Revision 28 for 'Lobar lung collapse'

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Lobar lung collapse

Lobar collapse refers to the collapse of an entire lobe of the lung. As such it is a subtype of atelectasis (although collapse is not entirely synonymous is atelectasis), which is a more generic term for 'incomplete expansion'. Individual lobes of the lung may collapse due to obstruction of the supplying bronchus. 



Radiographic features

Plain radiograph

Generally there is pulmonary opacification but the appearance on chest x-ray varies according to the lobe involved and are discussed separately: 

Some features, however, are generic markers of volume loss and are helpful in directing ones attention to the collapse, as well as enabling distinction from opacification of the lobe without collapse (i.e. consolidation e.g. lobar pneumonia). These features include 5, 9:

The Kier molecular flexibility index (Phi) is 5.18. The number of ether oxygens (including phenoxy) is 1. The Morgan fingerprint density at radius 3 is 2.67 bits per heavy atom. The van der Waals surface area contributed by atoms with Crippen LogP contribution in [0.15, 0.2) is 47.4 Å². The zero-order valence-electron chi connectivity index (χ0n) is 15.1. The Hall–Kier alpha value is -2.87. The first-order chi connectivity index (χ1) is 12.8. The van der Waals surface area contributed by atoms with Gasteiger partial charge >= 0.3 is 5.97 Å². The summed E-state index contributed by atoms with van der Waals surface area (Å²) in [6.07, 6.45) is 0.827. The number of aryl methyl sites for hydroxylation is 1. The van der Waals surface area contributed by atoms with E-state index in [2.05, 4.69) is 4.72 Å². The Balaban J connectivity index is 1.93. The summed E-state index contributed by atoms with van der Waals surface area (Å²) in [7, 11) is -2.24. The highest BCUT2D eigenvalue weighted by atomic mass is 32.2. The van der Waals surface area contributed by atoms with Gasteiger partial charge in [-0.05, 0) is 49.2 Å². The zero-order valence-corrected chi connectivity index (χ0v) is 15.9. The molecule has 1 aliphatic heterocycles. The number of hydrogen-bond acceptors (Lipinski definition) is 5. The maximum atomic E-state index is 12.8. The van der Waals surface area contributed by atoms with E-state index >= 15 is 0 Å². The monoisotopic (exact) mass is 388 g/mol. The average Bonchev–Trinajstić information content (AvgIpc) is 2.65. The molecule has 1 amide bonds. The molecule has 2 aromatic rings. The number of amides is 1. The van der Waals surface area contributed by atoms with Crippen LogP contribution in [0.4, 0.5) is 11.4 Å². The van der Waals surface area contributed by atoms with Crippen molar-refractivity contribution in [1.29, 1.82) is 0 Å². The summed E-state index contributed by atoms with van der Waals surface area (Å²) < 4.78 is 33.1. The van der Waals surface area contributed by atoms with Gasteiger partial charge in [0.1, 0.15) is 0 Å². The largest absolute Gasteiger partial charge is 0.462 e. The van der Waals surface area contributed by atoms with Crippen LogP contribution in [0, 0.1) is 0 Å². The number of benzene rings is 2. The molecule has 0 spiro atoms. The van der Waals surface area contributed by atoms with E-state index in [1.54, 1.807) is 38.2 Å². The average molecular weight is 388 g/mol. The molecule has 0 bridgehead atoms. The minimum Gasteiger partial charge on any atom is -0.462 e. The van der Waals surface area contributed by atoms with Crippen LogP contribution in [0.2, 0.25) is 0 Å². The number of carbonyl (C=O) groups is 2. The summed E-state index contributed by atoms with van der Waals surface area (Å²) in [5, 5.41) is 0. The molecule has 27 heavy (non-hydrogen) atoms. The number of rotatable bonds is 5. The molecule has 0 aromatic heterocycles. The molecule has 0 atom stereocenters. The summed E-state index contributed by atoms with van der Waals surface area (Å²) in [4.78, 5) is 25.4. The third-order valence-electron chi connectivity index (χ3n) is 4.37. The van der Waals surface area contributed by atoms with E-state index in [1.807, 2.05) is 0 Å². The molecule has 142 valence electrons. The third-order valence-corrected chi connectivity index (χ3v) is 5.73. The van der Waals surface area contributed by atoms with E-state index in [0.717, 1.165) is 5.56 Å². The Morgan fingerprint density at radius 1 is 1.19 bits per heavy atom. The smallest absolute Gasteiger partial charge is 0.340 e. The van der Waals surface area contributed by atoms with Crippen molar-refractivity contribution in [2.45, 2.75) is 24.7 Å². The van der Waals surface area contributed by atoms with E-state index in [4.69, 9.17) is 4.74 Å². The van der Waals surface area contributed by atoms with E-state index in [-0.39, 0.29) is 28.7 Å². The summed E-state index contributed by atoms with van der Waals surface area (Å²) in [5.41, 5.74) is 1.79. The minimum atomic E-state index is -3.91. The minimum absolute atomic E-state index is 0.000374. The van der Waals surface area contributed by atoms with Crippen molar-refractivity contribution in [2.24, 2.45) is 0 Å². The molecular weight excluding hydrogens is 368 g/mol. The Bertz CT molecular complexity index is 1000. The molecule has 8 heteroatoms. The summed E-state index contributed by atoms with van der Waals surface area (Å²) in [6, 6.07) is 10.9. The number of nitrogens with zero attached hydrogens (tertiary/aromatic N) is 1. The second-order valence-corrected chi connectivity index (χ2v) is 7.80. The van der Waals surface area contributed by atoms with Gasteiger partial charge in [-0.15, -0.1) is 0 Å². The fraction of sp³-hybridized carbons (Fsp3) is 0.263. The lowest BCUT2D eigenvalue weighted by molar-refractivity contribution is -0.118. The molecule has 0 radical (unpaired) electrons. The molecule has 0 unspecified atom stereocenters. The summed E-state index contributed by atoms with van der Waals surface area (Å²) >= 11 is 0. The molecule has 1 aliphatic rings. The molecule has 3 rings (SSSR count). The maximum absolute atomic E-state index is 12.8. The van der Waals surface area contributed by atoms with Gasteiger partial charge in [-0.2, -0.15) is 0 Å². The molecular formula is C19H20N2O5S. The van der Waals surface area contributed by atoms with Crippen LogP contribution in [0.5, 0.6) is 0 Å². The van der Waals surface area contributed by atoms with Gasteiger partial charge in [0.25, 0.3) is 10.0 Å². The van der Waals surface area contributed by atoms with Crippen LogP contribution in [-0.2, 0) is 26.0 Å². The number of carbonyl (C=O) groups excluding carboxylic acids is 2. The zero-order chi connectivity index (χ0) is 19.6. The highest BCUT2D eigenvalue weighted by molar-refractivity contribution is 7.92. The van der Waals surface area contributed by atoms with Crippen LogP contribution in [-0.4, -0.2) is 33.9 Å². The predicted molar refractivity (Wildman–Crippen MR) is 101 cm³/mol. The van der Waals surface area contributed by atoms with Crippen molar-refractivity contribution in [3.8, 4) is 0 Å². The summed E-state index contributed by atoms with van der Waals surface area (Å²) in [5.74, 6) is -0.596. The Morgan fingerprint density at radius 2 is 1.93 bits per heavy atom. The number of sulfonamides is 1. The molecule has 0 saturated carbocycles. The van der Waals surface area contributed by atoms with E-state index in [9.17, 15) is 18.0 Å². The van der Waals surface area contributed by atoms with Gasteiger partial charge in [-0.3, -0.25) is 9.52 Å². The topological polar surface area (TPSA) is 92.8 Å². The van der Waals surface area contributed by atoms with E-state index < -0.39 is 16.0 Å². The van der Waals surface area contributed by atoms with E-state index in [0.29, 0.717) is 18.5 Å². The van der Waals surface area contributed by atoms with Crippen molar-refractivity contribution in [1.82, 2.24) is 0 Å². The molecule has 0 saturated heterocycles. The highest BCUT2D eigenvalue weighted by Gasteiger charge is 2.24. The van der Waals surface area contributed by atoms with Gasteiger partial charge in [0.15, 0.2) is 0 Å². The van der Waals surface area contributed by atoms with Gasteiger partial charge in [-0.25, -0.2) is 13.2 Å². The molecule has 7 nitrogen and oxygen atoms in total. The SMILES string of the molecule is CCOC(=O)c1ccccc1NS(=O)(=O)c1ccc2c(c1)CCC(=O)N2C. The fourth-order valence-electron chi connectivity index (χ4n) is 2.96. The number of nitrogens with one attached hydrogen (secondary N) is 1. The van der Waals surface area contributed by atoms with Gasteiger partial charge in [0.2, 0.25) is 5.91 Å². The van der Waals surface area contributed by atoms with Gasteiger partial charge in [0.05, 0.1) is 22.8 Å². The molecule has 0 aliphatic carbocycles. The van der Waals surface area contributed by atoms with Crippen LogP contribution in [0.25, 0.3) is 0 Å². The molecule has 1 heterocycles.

• direct signs
    • displacement of fissures
    • crowding of pulmonary vessels
  • indirect signs
    • elevation of the ipsilateral hemidiaphragm
    • crowding of the ipsilateral ribs
    • shift of the mediastinum towards the side of atelectasis
    • compensatory hyperinflation of normal lobes
    • hilar displacement towards the collapse
    • shifting granuloma sign

Lobar collapse is usually trivially easy to identify on CT, but identification of the cause is not always easy, as the collapsed lung can make identification of an obstructing lesion difficult.  

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